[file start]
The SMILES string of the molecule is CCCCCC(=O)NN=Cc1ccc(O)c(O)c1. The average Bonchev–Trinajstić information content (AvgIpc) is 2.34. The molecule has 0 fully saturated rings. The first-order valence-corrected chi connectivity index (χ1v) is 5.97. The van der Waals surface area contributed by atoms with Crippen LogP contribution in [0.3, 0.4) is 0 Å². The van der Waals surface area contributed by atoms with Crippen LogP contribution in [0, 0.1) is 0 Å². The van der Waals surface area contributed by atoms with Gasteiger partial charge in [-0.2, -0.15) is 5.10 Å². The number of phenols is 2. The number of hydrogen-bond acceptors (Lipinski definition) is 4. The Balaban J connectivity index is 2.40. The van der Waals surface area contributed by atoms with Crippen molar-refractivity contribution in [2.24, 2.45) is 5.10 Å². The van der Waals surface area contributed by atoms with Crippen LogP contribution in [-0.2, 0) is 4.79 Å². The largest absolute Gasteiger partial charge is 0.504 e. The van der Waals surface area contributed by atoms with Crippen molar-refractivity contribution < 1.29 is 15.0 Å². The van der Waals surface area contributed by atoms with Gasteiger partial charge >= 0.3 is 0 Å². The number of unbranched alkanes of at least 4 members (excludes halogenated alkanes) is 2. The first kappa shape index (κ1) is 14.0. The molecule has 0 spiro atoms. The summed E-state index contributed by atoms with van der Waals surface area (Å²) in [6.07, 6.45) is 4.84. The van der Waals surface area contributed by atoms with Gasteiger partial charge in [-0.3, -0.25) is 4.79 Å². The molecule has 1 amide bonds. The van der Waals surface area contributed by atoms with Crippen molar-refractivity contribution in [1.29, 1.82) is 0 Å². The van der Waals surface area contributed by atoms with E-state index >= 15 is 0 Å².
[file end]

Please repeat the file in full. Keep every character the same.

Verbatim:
The SMILES string of the molecule is CCCCCC(=O)NN=Cc1ccc(O)c(O)c1. The average Bonchev–Trinajstić information content (AvgIpc) is 2.34. The molecule has 0 fully saturated rings. The first-order valence-corrected chi connectivity index (χ1v) is 5.97. The van der Waals surface area contributed by atoms with Crippen LogP contribution in [0.3, 0.4) is 0 Å². The van der Waals surface area contributed by atoms with Crippen LogP contribution in [0, 0.1) is 0 Å². The van der Waals surface area contributed by atoms with Gasteiger partial charge in [-0.2, -0.15) is 5.10 Å². The number of phenols is 2. The number of hydrogen-bond acceptors (Lipinski definition) is 4. The Balaban J connectivity index is 2.40. The van der Waals surface area contributed by atoms with Crippen molar-refractivity contribution in [2.24, 2.45) is 5.10 Å². The van der Waals surface area contributed by atoms with Crippen LogP contribution in [-0.2, 0) is 4.79 Å². The largest absolute Gasteiger partial charge is 0.504 e. The van der Waals surface area contributed by atoms with Crippen molar-refractivity contribution < 1.29 is 15.0 Å². The van der Waals surface area contributed by atoms with Gasteiger partial charge >= 0.3 is 0 Å². The number of unbranched alkanes of at least 4 members (excludes halogenated alkanes) is 2. The first kappa shape index (κ1) is 14.0. The molecule has 0 spiro atoms. The summed E-state index contributed by atoms with van der Waals surface area (Å²) in [6.07, 6.45) is 4.84. The van der Waals surface area contributed by atoms with Gasteiger partial charge in [-0.3, -0.25) is 4.79 Å². The molecule has 1 amide bonds. The van der Waals surface area contributed by atoms with Crippen molar-refractivity contribution in [1.29, 1.82) is 0 Å². The van der Waals surface area contributed by atoms with E-state index >= 15 is 0 Å².